In 2009, Blacks earned about 6% of the doctoral degrees awarded in the field of epidemiology (NSF, 2010). This one year snapshot of attainment estimated that 17 of the 273 doctoral degrees in the field were granted to Blacks. Aschengrau and Seage (2008) defined epidemiology as “the study of the distribution and determinants of disease frequency in human populations and the application of this study to control health problems” (p. 6). The research in epidemiology is often organized by disease or source of risk – e.g., infectious disease, cancer, occupational injury, psychiatric, respiratory, intestinal, renal, dental, or cardiovascular. Another way to categorize the research in epidemiology is by method – spatial, meta-analysis, economic, environmental, clinical, surveillance, disease informatics, biostatistics, and so on. For example, the progress in the Human Genome Project, in computing power, and in the development of powerful statistical approaches has expanded the analytical possibilities in genetic epidemiology, a discipline that seeks to understand how genetics, environmental factors, and their interactions produce various diseases and traits in humans. Genetic epidemiology as well as the other methodologies associated with field of epidemiology is part of population science where population history and dynamics are modeled. The scientific discipline of epidemiology is rarely part of discussions focused on opportunity pathways in STEM fields. Nor are many other fields aligned with population science (e.g., demography and population sociology) included in these discussions. These omissions represent blind spots that deserve to be clearly seen as part of discussions of STEM fields that require sound inquiry and serve to advance human development and human capital, while contributing to the common good.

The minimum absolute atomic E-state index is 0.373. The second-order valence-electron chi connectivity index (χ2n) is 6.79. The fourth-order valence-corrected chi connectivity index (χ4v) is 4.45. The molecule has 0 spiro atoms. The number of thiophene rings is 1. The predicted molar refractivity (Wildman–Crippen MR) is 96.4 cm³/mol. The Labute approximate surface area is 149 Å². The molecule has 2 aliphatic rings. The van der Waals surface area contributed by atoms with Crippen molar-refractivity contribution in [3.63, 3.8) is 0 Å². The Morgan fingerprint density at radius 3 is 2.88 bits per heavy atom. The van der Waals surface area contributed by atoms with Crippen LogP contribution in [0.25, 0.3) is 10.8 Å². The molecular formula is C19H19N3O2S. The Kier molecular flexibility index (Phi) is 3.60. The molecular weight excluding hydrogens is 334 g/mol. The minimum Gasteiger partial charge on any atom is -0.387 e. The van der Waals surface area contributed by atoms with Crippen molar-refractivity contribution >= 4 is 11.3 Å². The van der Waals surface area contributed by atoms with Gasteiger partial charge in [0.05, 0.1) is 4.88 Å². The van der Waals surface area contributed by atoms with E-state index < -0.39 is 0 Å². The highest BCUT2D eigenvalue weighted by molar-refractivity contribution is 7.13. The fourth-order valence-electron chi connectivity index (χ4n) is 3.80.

Tate, W. and Frierson, H. (2011), "Chapter 16 STEM Blind Spots: Moving Beyond Stock Stories and Folktales", Frierson, H. and Tate, W. (Ed.) Beyond Stock Stories and Folktales: African Americans' Paths to STEM Fields (Diversity in Higher Education, Vol. 11), Emerald Group Publishing Limited, Bingley, pp. 325-332. https://doi.org/10.1108/S1479-3644(2011)0000011020Download as .RIS
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